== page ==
There’s a governor’s race in Pennsylvania in 2014, and education is a hot issue as Gov. Tom Corbett seeks re-election. Party primaries take place May 20 and the general election is Nov. 4.
At press time, Corbett, a Republican, and eight Democratic candidates had announced their plans to run.
An October poll conducted by Franklin and Marshall College indicates that 21 percent of respondents feel that the state of schools and school funding is the most important issue in Pennsylvania. The Corbett administration has been blamed for cuts to education funding as well as the 2011 abandonment of a statewide funding formula passed in 2008. But Corbett is not surrendering the issue to Democrats.
In a press conference announcing his bid for re-election, Corbett said, “We have a responsibility to provide a good education to all children in Pennsylvania, but it starts with an honest discussion about education funding.”
The Notebook invited each candidate to submit a biography and asked them to give their positions on state education funding by responding to the following questions in 250 words or less:
The current way of funding schools in Pennsylvania shortchanges too many school districts and the students in those communities, and Gov. Corbett’s more than $1 billion in education cuts have only made the problem worse.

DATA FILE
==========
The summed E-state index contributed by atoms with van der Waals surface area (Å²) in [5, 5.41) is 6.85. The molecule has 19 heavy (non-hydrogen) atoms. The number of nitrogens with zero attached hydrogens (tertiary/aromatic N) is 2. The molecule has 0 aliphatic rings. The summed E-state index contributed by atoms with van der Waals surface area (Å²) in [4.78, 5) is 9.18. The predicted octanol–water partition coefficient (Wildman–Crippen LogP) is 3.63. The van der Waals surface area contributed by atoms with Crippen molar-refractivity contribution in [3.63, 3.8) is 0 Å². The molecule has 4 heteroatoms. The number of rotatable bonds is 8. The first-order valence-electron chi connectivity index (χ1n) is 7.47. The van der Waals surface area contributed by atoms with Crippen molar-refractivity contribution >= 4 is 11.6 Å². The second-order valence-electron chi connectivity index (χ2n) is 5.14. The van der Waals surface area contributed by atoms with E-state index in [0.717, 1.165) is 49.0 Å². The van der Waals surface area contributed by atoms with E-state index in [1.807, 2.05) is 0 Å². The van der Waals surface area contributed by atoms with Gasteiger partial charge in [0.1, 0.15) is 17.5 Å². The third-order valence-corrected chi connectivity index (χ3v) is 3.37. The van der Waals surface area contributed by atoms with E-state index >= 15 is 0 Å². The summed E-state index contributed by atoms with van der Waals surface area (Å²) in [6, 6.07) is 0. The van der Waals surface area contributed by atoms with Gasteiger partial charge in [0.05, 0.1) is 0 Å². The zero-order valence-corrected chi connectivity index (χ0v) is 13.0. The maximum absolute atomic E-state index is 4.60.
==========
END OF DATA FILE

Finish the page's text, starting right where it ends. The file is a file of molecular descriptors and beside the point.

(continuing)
One of my top priorities will be finding new ways to increase funding for preschool services, public schools, and higher education in Pennsylvania.
Since taking office, Gov. Corbett has imposed unacceptable cuts in education funding, and our schools are feeling the impacts of those cuts. As a father with two children in an urban school district, I see the damage these cuts are causing.
Funding of K-12 education in Pennsylvania is a disaster and is facilitating the privatization of our schools. State government should provide at least 50 percent of K-12 funding, instead of the approximately 32 percent it does now. I will increase funding by $1 billion within two years.
I believe that it is past time to restore the funding formula for basic education, in order to ensure that every Pennsylvania student has access to a quality education, regardless of who he or she is or where he or she lives. I would return to a funding formula that accounts for the wealth available in the local community, the cost of instruction, and the number of students being served.